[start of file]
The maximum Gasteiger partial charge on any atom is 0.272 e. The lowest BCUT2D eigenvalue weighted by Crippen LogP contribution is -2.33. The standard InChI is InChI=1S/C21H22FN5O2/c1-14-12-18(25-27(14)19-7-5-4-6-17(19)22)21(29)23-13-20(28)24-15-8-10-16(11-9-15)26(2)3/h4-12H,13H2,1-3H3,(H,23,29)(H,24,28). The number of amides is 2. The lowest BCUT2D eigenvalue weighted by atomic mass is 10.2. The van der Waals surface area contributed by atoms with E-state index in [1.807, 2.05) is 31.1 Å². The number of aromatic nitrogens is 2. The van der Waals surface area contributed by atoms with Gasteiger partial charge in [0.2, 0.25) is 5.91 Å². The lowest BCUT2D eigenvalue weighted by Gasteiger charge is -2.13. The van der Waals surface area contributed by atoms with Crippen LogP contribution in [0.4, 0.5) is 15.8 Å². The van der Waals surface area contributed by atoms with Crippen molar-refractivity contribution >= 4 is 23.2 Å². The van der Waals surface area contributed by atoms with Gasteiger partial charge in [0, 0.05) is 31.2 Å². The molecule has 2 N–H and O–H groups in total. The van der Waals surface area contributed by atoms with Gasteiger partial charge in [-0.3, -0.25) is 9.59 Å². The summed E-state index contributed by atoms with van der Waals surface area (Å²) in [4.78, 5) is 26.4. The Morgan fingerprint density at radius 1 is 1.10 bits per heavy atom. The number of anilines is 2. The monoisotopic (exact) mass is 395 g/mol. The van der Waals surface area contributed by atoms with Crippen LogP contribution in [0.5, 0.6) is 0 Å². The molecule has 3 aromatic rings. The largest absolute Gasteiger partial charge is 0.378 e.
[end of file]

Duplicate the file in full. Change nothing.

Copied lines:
The maximum Gasteiger partial charge on any atom is 0.272 e. The lowest BCUT2D eigenvalue weighted by Crippen LogP contribution is -2.33. The standard InChI is InChI=1S/C21H22FN5O2/c1-14-12-18(25-27(14)19-7-5-4-6-17(19)22)21(29)23-13-20(28)24-15-8-10-16(11-9-15)26(2)3/h4-12H,13H2,1-3H3,(H,23,29)(H,24,28). The number of amides is 2. The lowest BCUT2D eigenvalue weighted by atomic mass is 10.2. The van der Waals surface area contributed by atoms with E-state index in [1.807, 2.05) is 31.1 Å². The number of aromatic nitrogens is 2. The van der Waals surface area contributed by atoms with Gasteiger partial charge in [0.2, 0.25) is 5.91 Å². The lowest BCUT2D eigenvalue weighted by Gasteiger charge is -2.13. The van der Waals surface area contributed by atoms with Crippen LogP contribution in [0.4, 0.5) is 15.8 Å². The van der Waals surface area contributed by atoms with Crippen molar-refractivity contribution >= 4 is 23.2 Å². The van der Waals surface area contributed by atoms with Gasteiger partial charge in [0, 0.05) is 31.2 Å². The molecule has 2 N–H and O–H groups in total. The van der Waals surface area contributed by atoms with Gasteiger partial charge in [-0.3, -0.25) is 9.59 Å². The summed E-state index contributed by atoms with van der Waals surface area (Å²) in [4.78, 5) is 26.4. The Morgan fingerprint density at radius 1 is 1.10 bits per heavy atom. The number of anilines is 2. The monoisotopic (exact) mass is 395 g/mol. The van der Waals surface area contributed by atoms with Crippen LogP contribution in [0.5, 0.6) is 0 Å². The molecule has 3 aromatic rings. The largest absolute Gasteiger partial charge is 0.378 e.